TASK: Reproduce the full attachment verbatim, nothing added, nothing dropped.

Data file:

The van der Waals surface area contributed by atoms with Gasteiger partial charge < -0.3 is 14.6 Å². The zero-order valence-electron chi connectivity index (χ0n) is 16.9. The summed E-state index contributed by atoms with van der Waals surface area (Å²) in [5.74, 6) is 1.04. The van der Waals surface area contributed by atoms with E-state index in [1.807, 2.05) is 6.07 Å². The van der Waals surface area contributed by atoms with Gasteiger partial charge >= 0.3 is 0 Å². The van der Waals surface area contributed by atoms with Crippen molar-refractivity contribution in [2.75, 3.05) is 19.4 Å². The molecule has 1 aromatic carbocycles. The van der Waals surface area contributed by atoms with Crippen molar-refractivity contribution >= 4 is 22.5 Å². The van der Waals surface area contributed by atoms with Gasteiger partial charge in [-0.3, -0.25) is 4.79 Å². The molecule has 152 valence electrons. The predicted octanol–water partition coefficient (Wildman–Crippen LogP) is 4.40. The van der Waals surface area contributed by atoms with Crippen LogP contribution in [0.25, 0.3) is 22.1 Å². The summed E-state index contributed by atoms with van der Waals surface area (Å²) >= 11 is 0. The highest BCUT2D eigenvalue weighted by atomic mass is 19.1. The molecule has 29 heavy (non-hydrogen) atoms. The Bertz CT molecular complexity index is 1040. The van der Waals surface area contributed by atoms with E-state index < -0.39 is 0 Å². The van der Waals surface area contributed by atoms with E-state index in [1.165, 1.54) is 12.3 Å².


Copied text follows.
The van der Waals surface area contributed by atoms with Gasteiger partial charge < -0.3 is 14.6 Å². The zero-order valence-electron chi connectivity index (χ0n) is 16.9. The summed E-state index contributed by atoms with van der Waals surface area (Å²) in [5.74, 6) is 1.04. The van der Waals surface area contributed by atoms with E-state index in [1.807, 2.05) is 6.07 Å². The van der Waals surface area contributed by atoms with Gasteiger partial charge >= 0.3 is 0 Å². The van der Waals surface area contributed by atoms with Crippen molar-refractivity contribution in [2.75, 3.05) is 19.4 Å². The molecule has 1 aromatic carbocycles. The van der Waals surface area contributed by atoms with Crippen molar-refractivity contribution >= 4 is 22.5 Å². The van der Waals surface area contributed by atoms with Gasteiger partial charge in [-0.3, -0.25) is 4.79 Å². The molecule has 152 valence electrons. The predicted octanol–water partition coefficient (Wildman–Crippen LogP) is 4.40. The van der Waals surface area contributed by atoms with Crippen LogP contribution in [0.25, 0.3) is 22.1 Å². The summed E-state index contributed by atoms with van der Waals surface area (Å²) >= 11 is 0. The highest BCUT2D eigenvalue weighted by atomic mass is 19.1. The molecule has 29 heavy (non-hydrogen) atoms. The Bertz CT molecular complexity index is 1040. The van der Waals surface area contributed by atoms with E-state index < -0.39 is 0 Å². The van der Waals surface area contributed by atoms with E-state index in [1.165, 1.54) is 12.3 Å².